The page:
Right off the bat, there’s no doubt that Matter Labs did copy Plonky2 code. Not only is it plainly obvious in the screenshots, but Matter Labs acknowledges this. While there are disagreements about how much and how important the code is, the copying definitely took place.

Though Polygon Zero accused Matter Labs of copying the code without attribution, it does appear that there was at least some attempt at attribution by Matter Labs. However, it also feels as if that attempt at attribution was wholly inadequate.

To highlight this, Polygon Zero points to Matter Labs’ post unveiling Boojum, which mentions Plonky2 but doesn’t make it clear that actual code was copied. Instead, the post only refers to constants and general inspiration as being what was taken.

And to the allegations that Matter Labs’ attribution was inadequate, I do have to agree. Both the Apache and MIT licenses require clear notices of reused code. It is unclear if those notices were included elsewhere, but at no point does Matter Labs make it clear exactly what code was copied from Plonky2.

However, once again, Matter Labs seems to acknowledge this, noting that they could have done better on when providing attribution, but also claims that it had “sufficiently attributed” the code in the first line of the library.

As such, Matter Labs feels as if Polygon Zero misrepresented the issue by saying that there was no attribution, when the dispute is over whether Matter Labs met citation standards and norms, not whether they attributed at all.

While the disagreement is understandable, and even raises some legitimate concerns, this doesn’t feel like the kind of disagreement that should lead to this big and this public of a blow up. It seems like something that could have been much more easily and more quietly resolved by the two companies simply working out the details.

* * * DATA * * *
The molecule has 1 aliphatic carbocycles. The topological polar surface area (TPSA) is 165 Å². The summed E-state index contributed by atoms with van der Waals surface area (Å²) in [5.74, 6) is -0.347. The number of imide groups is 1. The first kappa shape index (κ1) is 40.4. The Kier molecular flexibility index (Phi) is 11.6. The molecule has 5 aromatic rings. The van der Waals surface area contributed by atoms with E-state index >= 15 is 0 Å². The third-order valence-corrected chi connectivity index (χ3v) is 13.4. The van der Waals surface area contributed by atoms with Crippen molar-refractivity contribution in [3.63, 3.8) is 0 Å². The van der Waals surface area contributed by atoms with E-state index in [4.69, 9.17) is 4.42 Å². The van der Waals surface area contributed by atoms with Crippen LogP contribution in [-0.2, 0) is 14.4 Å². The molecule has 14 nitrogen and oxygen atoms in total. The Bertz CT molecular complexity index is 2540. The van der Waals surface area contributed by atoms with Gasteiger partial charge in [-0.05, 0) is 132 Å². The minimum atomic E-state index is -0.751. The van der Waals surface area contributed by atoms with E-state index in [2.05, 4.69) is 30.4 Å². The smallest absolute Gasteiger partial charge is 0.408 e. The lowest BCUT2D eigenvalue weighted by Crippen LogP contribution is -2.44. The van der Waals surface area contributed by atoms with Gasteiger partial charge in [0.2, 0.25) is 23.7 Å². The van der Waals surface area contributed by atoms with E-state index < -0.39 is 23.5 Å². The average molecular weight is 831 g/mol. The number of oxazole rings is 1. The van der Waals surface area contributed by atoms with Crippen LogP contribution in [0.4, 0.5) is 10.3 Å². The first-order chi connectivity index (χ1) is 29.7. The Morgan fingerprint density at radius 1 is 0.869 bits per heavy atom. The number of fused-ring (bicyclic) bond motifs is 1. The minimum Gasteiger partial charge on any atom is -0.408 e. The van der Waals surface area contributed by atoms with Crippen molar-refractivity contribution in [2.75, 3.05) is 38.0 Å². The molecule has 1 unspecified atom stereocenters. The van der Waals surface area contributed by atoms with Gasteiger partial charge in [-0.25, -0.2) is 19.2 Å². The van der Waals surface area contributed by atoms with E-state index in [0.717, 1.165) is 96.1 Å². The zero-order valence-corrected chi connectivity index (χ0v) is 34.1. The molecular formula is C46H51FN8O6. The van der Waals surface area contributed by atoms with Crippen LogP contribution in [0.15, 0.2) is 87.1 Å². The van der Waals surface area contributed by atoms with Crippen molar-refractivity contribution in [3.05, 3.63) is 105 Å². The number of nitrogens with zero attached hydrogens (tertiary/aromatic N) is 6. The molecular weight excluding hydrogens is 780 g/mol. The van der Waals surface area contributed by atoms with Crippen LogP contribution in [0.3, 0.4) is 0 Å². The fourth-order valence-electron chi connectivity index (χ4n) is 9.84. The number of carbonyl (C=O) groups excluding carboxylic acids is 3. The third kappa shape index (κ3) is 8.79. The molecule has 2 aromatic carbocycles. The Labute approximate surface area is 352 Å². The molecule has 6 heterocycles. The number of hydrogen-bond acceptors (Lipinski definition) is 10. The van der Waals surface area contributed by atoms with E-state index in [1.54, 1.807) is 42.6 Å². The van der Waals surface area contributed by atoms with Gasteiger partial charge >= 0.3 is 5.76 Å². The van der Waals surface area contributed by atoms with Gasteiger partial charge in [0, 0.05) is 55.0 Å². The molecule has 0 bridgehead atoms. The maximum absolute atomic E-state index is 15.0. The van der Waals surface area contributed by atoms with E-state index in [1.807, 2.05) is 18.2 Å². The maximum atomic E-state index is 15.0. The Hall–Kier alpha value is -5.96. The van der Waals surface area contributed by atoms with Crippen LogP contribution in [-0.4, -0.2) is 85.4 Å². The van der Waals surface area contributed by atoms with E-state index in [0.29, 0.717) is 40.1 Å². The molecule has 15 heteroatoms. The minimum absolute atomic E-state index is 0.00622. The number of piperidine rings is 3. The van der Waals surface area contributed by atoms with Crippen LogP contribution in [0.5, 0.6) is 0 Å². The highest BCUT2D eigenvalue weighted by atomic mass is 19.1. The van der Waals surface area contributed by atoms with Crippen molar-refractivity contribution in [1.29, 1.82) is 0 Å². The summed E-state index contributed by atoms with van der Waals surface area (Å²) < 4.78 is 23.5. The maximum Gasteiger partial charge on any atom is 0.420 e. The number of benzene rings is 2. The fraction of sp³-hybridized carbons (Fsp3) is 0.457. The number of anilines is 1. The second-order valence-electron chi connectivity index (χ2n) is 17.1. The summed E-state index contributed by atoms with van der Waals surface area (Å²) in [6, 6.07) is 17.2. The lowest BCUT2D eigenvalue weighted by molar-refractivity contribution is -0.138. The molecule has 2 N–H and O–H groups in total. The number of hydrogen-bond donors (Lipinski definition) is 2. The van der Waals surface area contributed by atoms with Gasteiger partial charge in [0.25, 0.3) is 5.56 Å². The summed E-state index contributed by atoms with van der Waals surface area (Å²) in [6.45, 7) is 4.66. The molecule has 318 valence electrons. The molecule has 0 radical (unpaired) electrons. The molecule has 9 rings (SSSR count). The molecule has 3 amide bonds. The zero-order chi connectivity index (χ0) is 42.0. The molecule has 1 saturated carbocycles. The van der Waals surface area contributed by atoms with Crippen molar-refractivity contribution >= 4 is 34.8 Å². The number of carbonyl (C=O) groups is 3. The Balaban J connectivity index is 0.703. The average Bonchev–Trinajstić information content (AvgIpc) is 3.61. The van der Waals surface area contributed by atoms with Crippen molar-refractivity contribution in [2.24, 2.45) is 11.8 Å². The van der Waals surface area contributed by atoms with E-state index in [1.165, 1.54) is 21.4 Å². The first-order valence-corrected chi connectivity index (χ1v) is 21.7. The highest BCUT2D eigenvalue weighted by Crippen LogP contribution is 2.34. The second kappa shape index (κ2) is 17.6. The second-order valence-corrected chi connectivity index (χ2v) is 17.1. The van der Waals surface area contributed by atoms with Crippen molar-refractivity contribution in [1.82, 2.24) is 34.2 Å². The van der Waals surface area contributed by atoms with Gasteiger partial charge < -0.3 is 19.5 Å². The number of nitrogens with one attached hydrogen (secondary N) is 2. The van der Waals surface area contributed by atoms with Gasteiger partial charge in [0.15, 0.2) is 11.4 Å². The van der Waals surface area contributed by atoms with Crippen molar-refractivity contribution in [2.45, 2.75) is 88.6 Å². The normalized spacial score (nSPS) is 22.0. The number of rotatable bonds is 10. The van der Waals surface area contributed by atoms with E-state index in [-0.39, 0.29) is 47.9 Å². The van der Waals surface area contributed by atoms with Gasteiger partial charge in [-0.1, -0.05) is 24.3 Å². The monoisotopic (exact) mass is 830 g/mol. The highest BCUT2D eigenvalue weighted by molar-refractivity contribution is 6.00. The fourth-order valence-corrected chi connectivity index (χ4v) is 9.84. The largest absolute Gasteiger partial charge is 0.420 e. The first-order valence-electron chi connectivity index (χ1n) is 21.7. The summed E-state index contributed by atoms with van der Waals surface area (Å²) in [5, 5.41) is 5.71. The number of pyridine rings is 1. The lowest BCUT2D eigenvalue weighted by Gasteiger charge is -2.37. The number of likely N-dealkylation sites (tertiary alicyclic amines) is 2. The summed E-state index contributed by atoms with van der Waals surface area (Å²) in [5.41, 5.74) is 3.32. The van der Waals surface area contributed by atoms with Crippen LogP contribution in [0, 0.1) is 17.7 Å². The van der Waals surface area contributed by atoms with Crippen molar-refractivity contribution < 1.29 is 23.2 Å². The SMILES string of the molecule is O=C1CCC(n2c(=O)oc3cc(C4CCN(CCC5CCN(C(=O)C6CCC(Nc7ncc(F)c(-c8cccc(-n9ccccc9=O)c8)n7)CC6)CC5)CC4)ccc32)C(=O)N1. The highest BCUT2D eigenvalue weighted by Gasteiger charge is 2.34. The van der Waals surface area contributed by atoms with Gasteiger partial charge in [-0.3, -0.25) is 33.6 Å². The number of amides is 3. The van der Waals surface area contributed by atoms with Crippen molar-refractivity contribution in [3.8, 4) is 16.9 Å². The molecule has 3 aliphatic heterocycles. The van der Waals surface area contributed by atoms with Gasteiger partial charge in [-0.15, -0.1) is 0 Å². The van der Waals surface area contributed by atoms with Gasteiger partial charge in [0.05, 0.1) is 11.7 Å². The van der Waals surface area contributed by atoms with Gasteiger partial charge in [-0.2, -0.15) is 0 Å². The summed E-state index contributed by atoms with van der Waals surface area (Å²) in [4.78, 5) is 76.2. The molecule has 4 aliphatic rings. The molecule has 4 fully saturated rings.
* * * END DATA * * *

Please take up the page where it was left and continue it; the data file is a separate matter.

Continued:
Bottom Line

In the end, this story harms Matter Labs, Polygon and the crypto community at large. 

The initial post made this sound like a major breach of ethics, and it has been heavily reported as such. But, while there are issues here that need to be addressed, in particular citation standards when reusing open-source code, those are complicated and nuanced questions and don’t likely indicate an attempt of one company to screw the other.

Open-source software creates an environment where intense competitors can and routinely do use code written by each other. That, in turn, can and does lead to disagreements.

While I understand the temptation to put your competitor on blast for taking your code (and sometimes even feel it is appropriate), as more details have come out, it’s become clear that this has less to do with deliberate and malicious plagiarism and more to do with citation standards.

I agree completely that Matter Labs failed to cite the code adequately. It’s also possible that the citation they did provide was an attempt by them to do what they thought was the bare minimum to give credit to a competitor. However, going this route is basically the nuclear option and ensures that everyone involved, including the whole of the crypto community, suffers.

As I pointed out in 2020, crypto has a real struggle in building trust with the broader public. It doesn’t matter how incredible the technology is if only a handful of people have any confidence in it.

It would have been much better if this issue was resolved between the companies directly, rather than in the public space. As it sits today, this is another blemish not just on these two companies, but crypto as a whole.

In other industries, this would be resolved through emails and phone calls, not posts on social media. While the issues and questions are legitimate, there are better ways to address them than in the public sphere.

I hope that’s a lesson all companies in this space can learn from.